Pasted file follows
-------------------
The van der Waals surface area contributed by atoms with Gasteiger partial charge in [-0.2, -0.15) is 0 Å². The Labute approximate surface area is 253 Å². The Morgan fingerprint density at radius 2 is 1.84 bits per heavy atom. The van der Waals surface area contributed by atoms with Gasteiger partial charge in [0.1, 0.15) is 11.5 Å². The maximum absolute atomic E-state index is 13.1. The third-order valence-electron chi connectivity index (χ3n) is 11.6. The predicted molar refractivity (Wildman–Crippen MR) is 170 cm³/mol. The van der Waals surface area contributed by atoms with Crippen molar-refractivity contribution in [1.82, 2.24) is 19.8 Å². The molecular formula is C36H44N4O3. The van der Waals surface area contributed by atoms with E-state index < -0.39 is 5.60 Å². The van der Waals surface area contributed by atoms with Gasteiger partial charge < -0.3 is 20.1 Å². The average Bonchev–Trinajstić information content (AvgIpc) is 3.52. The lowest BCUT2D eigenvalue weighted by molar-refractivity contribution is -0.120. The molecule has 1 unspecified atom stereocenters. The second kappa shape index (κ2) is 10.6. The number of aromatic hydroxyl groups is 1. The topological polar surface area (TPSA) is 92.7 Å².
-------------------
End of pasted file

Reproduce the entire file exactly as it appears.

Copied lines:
The van der Waals surface area contributed by atoms with Gasteiger partial charge in [-0.2, -0.15) is 0 Å². The Labute approximate surface area is 253 Å². The Morgan fingerprint density at radius 2 is 1.84 bits per heavy atom. The van der Waals surface area contributed by atoms with Gasteiger partial charge in [0.1, 0.15) is 11.5 Å². The maximum absolute atomic E-state index is 13.1. The third-order valence-electron chi connectivity index (χ3n) is 11.6. The predicted molar refractivity (Wildman–Crippen MR) is 170 cm³/mol. The van der Waals surface area contributed by atoms with Crippen molar-refractivity contribution in [1.82, 2.24) is 19.8 Å². The molecular formula is C36H44N4O3. The van der Waals surface area contributed by atoms with E-state index < -0.39 is 5.60 Å². The van der Waals surface area contributed by atoms with Gasteiger partial charge < -0.3 is 20.1 Å². The average Bonchev–Trinajstić information content (AvgIpc) is 3.52. The lowest BCUT2D eigenvalue weighted by molar-refractivity contribution is -0.120. The molecule has 1 unspecified atom stereocenters. The second kappa shape index (κ2) is 10.6. The number of aromatic hydroxyl groups is 1. The topological polar surface area (TPSA) is 92.7 Å².